It’s a bad sign when you can’t remember where you spent the night, something most of us left behind in our carefree college days. But I don’t remember where Jack and I parked last night, just that the motel was clean and had an indoor pool. And that we were near storytelling friends Dan Keding and Tandy Lacy, but missed getting together – bummer!
It might be time to start for home. We are now in Mt Carmel, Illinois, and there’s a funny story to go with that in a minute. But first, let me tell you about The Book Stores of St Louis.
Larry Bowen had told us that the four independent bookshops in the big city had hooked themselves together into the Independent Booksellers Alliance, so we looked forward to hearing about this. Our first stop was Puddnhead Books, in the charming village of Webster Groves. (The shop didn’t open until ten and wherever we stayed the night before, I had dragged Jack out of it at 9, so the twenty minutes we ambled the streets peering in shop windows were silent and contrite on my part, triumphantly forgiving on Jack’s.)
Puddnhead is spacious, painted with bright primary colors, and runs heavily to children’s books. It was also the first place we’d seen with a resident animal, but, sadly, it was the dog’s day off. He lives with the adult buyer and event coordinator, and they weren’t in that day; the children’s manager was working the floor.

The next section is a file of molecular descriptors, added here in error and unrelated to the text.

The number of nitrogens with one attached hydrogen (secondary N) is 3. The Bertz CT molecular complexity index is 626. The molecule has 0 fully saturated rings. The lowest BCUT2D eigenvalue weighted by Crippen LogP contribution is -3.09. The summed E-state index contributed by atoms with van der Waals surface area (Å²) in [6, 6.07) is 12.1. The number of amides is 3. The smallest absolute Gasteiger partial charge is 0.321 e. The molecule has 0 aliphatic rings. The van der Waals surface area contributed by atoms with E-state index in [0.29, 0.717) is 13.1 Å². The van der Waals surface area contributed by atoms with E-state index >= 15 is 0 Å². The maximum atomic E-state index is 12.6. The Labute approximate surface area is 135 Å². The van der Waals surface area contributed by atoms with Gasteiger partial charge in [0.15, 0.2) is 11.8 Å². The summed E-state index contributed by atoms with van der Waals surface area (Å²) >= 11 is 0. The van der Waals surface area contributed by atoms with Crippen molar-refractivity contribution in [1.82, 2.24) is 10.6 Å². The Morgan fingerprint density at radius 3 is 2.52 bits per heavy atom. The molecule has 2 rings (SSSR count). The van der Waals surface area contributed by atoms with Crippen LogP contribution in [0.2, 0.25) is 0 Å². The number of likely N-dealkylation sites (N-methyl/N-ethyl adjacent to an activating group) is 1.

Jack and I ambled, discovering a shelf at the back with “gently used” half-price books the owners had read and brought in. We scored a couple there and Jack found yet another Bob Dylan book he didn’t own–which, given the morning’s timing debacle, seemed a small price to pay. The bathroom in Puddnhead cemented my belief that this was a charming place: authors who had signed books there left latrinalia on its walls. (That’s graffiti to you and me, but some of my friends are folklorists.)
The woman working the shop spent considerable time talking with us, but it turns out we were the second shop owners in two days to come by. Another couple, who owned a children’s bookshop in Minnesota, had passed through on their way to visit family, and had called in to see “another independent bookstore.”
We talked about the Amazon factor, and she told me something interesting: when Amazon put out its now-infamous call that anyone who produced a print add for local retailers selling anything cheaper than The Big A would get $5 below that price, customers did indeed react. They brought in lists of books they wanted and said, “We were going to buy these on Amazon but after what they tried to do to local shops with that campaign, we hate them.”
Backlash is America’s greatest asset, and much of our history is actually built on it, for good or ill. Up the localvores.
The lady at Puddnhead also spent considerable time advising a family on a book purchase for a young child, again something that doesn’t happen in the box stores. And she drew us a map to the other independent new sellers, plus a couple of used ones. We waved a cheerful goodbye and set our GPS to the second store.
Remember how I said when you turn a bookseller’s heart inside out, what displays is his or her bookstore? Well, let’s just admit that not everyone would feel a natural affinity to everyone else, no matter how hard we try. It’s not that we think the next store we visited is wrong, or bad, or even creepy, it’s just….